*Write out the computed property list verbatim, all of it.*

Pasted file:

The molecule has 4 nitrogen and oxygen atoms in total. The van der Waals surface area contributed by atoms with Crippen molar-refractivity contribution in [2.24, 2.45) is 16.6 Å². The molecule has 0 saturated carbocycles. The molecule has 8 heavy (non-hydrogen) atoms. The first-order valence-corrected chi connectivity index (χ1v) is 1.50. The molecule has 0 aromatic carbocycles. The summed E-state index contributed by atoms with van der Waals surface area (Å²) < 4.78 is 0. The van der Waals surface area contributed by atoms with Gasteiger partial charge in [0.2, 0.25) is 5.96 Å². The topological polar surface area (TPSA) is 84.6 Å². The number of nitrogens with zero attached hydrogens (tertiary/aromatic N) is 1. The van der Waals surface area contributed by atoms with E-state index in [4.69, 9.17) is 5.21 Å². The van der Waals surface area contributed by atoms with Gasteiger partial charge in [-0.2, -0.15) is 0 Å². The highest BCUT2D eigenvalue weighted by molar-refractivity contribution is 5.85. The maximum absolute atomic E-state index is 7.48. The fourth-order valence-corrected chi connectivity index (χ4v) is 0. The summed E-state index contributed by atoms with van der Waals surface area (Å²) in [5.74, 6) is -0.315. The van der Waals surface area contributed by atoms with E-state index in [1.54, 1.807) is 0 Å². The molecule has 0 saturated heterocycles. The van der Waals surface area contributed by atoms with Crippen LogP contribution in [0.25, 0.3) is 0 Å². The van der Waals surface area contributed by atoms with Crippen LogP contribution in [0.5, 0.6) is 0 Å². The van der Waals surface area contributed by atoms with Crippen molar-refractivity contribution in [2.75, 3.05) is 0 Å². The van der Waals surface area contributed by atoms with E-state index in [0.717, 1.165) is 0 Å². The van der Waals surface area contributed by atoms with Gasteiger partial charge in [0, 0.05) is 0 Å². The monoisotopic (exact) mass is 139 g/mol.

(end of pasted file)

The molecule has 4 nitrogen and oxygen atoms in total. The van der Waals surface area contributed by atoms with Crippen molar-refractivity contribution in [2.24, 2.45) is 16.6 Å². The molecule has 0 saturated carbocycles. The molecule has 8 heavy (non-hydrogen) atoms. The first-order valence-corrected chi connectivity index (χ1v) is 1.50. The molecule has 0 aromatic carbocycles. The summed E-state index contributed by atoms with van der Waals surface area (Å²) < 4.78 is 0. The van der Waals surface area contributed by atoms with Gasteiger partial charge in [0.2, 0.25) is 5.96 Å². The topological polar surface area (TPSA) is 84.6 Å². The number of nitrogens with zero attached hydrogens (tertiary/aromatic N) is 1. The van der Waals surface area contributed by atoms with E-state index in [4.69, 9.17) is 5.21 Å². The van der Waals surface area contributed by atoms with Gasteiger partial charge in [-0.2, -0.15) is 0 Å². The highest BCUT2D eigenvalue weighted by molar-refractivity contribution is 5.85. The maximum absolute atomic E-state index is 7.48. The fourth-order valence-corrected chi connectivity index (χ4v) is 0. The summed E-state index contributed by atoms with van der Waals surface area (Å²) in [5.74, 6) is -0.315. The van der Waals surface area contributed by atoms with E-state index in [1.54, 1.807) is 0 Å². The molecule has 0 saturated heterocycles. The van der Waals surface area contributed by atoms with Crippen LogP contribution in [0.25, 0.3) is 0 Å². The van der Waals surface area contributed by atoms with Crippen LogP contribution in [0.5, 0.6) is 0 Å². The van der Waals surface area contributed by atoms with Crippen molar-refractivity contribution in [2.75, 3.05) is 0 Å². The van der Waals surface area contributed by atoms with E-state index in [0.717, 1.165) is 0 Å². The van der Waals surface area contributed by atoms with Gasteiger partial charge in [0, 0.05) is 0 Å². The monoisotopic (exact) mass is 139 g/mol.